Philip Norman: Forty things that really irritate me

The sight of zealous traffic wardens swarming on streets where no police officer is ever seen

Share
Related Topics

Pooh-Bah in The Mikado famously kept a "little list of Society offenders... who never would be missed". Here is a selection from my own ongoing league table of today's biggest petty irritations. "No, they'd none of 'em be missed."

1. People who unexpectedly jump out of cars and cut in front of you when you're just feet away from an unoccupied cash dispenser.

2. Signs and robot voices that welcome you to places where you have no wish to be and thank you for something you had no choice but to do. "Welcome to the Grottville Multi-Storey Car Park." "Thank you for paying the congestion charge."

3. Middle-class people (especially politicians and media folk) who try to talk in "street" accents but can't keep it up.

4. Checking the overnight emails to find only 10 identical spam messages from Viagra suppliers offering to "make your meat compass point north again".

5. Asking for something in a shop and being told they don't have it because "no one ever asks for it". (Also, complaining about something in a restaurant and being told that "we've never had any complaints before".)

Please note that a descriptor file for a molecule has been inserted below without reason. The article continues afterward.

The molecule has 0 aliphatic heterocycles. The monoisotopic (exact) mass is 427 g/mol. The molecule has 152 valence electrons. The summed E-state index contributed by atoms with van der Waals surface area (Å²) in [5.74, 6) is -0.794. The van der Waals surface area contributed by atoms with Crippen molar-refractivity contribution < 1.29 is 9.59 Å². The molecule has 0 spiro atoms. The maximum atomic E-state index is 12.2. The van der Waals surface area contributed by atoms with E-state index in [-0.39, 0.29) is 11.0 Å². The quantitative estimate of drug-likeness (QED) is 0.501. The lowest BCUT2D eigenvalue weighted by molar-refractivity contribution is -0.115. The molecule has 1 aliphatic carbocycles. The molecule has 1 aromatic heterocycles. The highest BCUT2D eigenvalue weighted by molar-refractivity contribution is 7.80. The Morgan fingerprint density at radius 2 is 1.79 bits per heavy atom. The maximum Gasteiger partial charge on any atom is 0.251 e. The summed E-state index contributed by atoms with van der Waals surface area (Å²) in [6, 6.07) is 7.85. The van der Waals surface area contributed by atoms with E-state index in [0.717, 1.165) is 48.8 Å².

6. The crusty unhelpfulness of most staff in pseudo-French bread shops where "Have a nice day" really means "Sod off".

7. The sight of zealous traffic wardens swarming on streets where no police officer is ever seen.

8. The gooey look that female TV news presenters fix on their male co-presenters while the latter are speaking, as if to say, "Have I ever told you you're my hero?"

9. People who stand in queues but don't seem to be in the queue – and then get annoyed when you don't realise they are.

10. Experts on TV antiques shows who don't bother to cut or clean their nails before showing you an interesting item in close-up.

11. People who mistake Jeremy Clarkson's crude blokeishness and philistinism ("Shakespeare? I'd rather stick pencils in my eyes") for wit, and lavatorial humour (ie Jonathan Ross film review: "I laughed so much, it made a bit of wee come out").

12. "Celebrity" chefs who invent perversely inedible dishes like snail trifle and haddock-flavoured ice cream – and then charge gullible customers an additional fortune for having their plates dotted with spots of foam.

13. Sycophantic questions from TV and radio interviewers which produce the smug response "Oh, very much so". Q. "Would you call yourself a show-business legend?" A. "Oh very much so."